Lawyer X faces tense cross-examinations to finish off her evidence

By Naomi Neilson|11 February 2020

After five tense days of evidence, barrister Nicola Gobbo has answered to allegations levelled at her over the last 11 months – and she held nothing back.

Over those five days, Ms Gobbo admitted to breaching legal professional privilege and breaching her obligations to her clients and to the courts. She admitted to consistently considering her own self-serving interests over those of her clients, and its admissions Victoria Police handlers and senior members have shied away from in the past.

Victoria Police counsel Saul Holt confirmed with Ms Gobbo “it was complicit throughout [her registration], you were aware of breaching your obligations with clients?”

When Ms Gobbo, who had rarely hesitated when admitting to her informant faults, said she agreed, Mr Holt then asked: “You were aware you were breaching your obligations to your clients in ways that if they had become known, would ultimately affect [clients’] convictions and the fairness of the convictions?”


“Potentially, yes,” Ms Gobbo answered.

Later in Mr Holt’s cross-examination, Ms Gobbo said it wasn’t until recently she learnt to “not speak at all where police are concerned”. However, she also admitted that there were no grounds for her to provide confidential information, even if she was terrified.

Mr Holt asked her: “You understand there are thousands of criminal defence barristers around Australia and the rest of the Commonwealth world that deal with police?”

Ms Gobbo: “Of course.”

“You understand when you’re dealing with a police officer you’re doing your job [as the defence barrister] and they’re doing theirs?” Mr Holt put to her, and then added: “And the vast majority, one would hope and I hope that’s an understatement, of the criminal barristers around the world manage to not breach privilege and confidence because a person’s a police officer, do you understand that?”


“Yes,” Ms Gobbo said to both.

Relationship between Lawyer X and her criminal clients
During one of her cross-examinations, Ms Gobbo handled the suggestion she enjoyed having a relationship with her criminal – and “dangerous” – clients. Mr Holt alluded that Ms Gobbo “left the impression” her relationship was a function from her handlers.

The barrister began socialising with clients six months into becoming a solicitor, when she was much younger. At this stage, the clients were alleged criminals.

“From that point onward you have been someone who has socialised, crossed the line into socialising and becoming friends with your criminal clients?” Mr Holt asked.

“I agree with that,” is Ms Gobbo’s response.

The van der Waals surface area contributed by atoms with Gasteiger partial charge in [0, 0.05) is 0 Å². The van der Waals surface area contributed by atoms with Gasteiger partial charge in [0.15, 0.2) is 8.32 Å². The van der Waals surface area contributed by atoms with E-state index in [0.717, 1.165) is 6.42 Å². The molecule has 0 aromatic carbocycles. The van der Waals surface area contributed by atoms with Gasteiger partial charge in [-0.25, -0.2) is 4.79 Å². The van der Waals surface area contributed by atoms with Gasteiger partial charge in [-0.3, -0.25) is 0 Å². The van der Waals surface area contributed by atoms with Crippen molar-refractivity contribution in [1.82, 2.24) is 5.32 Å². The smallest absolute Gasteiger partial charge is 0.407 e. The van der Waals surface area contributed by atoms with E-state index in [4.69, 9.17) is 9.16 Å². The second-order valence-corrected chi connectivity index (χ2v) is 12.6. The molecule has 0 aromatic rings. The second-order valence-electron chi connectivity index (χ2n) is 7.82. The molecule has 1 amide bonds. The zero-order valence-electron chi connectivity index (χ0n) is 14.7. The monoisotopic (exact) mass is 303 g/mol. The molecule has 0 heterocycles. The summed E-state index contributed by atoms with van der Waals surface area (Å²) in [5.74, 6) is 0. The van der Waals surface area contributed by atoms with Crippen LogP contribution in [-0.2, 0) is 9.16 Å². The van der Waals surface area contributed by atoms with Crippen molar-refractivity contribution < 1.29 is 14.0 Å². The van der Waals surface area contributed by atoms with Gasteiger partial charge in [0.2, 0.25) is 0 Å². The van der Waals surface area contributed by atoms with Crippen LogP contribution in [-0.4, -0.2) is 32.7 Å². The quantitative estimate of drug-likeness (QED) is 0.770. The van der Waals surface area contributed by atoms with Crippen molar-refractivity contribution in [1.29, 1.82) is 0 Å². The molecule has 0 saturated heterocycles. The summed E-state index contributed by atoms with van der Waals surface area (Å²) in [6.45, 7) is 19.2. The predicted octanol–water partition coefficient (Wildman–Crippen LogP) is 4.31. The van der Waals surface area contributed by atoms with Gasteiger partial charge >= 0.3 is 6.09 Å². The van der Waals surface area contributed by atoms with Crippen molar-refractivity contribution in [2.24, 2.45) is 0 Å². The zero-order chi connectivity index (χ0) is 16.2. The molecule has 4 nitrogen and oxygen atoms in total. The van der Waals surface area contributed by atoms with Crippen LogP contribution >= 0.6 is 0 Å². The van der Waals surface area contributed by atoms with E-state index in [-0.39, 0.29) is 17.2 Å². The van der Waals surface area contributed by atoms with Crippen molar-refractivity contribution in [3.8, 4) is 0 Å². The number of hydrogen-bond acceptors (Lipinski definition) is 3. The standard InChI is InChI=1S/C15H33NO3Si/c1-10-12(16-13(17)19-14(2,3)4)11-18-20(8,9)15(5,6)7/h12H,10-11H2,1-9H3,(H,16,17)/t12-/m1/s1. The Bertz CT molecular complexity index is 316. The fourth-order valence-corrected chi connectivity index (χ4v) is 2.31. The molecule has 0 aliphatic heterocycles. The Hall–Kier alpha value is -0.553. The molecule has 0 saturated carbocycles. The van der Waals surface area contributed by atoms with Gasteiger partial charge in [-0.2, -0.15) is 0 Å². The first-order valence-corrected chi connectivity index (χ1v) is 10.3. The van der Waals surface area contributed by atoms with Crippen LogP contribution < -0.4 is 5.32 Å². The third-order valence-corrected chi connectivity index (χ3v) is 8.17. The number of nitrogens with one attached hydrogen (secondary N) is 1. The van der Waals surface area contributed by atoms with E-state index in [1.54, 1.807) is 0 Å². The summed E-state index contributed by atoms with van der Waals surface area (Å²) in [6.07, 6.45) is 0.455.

Later in the cross-examination, Mr Holt questions this: “These are the Mokbels. You understood they were highly organised and sophisticated criminals? And understood they were responsible for extraordinarily high levels of damage to the community?”

Ms Gobbo accepts this, and Mr Holt asked why she would be friends with Tony Mokbel.

“Well, like every person, he does have some redeeming features,” she said.

Relationship between Lawyer X, her handlers and Victoria Police
During her cross-examination by the counsel for Victoria Police handlers, Geoff Chettle, Ms Gobbo was questioned about a night she attended dinner with her clients and was gifted a silver pen, in lieu of a monetary reward – which she would eventually receive.

Last week, Ms Gobbo said it was a “horrible night” because she was in pain and was not part of the drunken revelry she alleged her handlers enjoyed. However, when she was questioned by Mr Chettle, she backtracked on the allegation.

“These guys were never sleazy or unprofessional,” Ms Gobbo said.

This does not extend to officer Jeff Pope, who she said she had an on-and-off sexual relationship with prior and during her registration. Mr Pope disagreed.

Ms Gobbo’s counsel Rishi Nathwani asked about Mr Pope’s evidence that she invited him to Hawaii and offered to pay and that he did not speak to her once she returned.

“Some of what he says is so absurdly ridiculous and totally untrue, I don’t know where he would come up with that stuff from,” Ms Gobbo said. “That part about me reportedly saying to him ‘Would you like to go on a holiday to Hawaii with me’ is just ridiculous.”

But what Mr Nathwani was particularly keen to reveal was that, despite Mr Pope saying otherwise, there was quite a bit of contact between he and Ms Gobbo post-Hawaii.

Ms Gobbo returns to Hawaii around 17 August. In her diary, she notes several dates she spoke to Mr Pope across the end of August and September.

“If he lied about this, what else did he lie about?” Ms Gobbo said.

Relationship between Lawyer X and the media
Prior to giving evidence, and during tense negotiations between Ms Gobbo’s counsel and the commission on whether she would even give evidence, Ms Gobbo agreed and completed an interview with ABC’s 7.30. It was a big point of contention.

Mr Chettle asked her if she was aware that at the time the interview aired, lawyers had made applications to excuse her from evidence. She said she was.

“Was it some attempt to put yourself back in the limelight?” Mr Chettle asked.

She does not answer this, but instead maintains that her health and her children had prevented her from giving evidence. Fortunately for the commission, she did anyway.

Lawyer X faces tense cross-examinations to finish off her evidence
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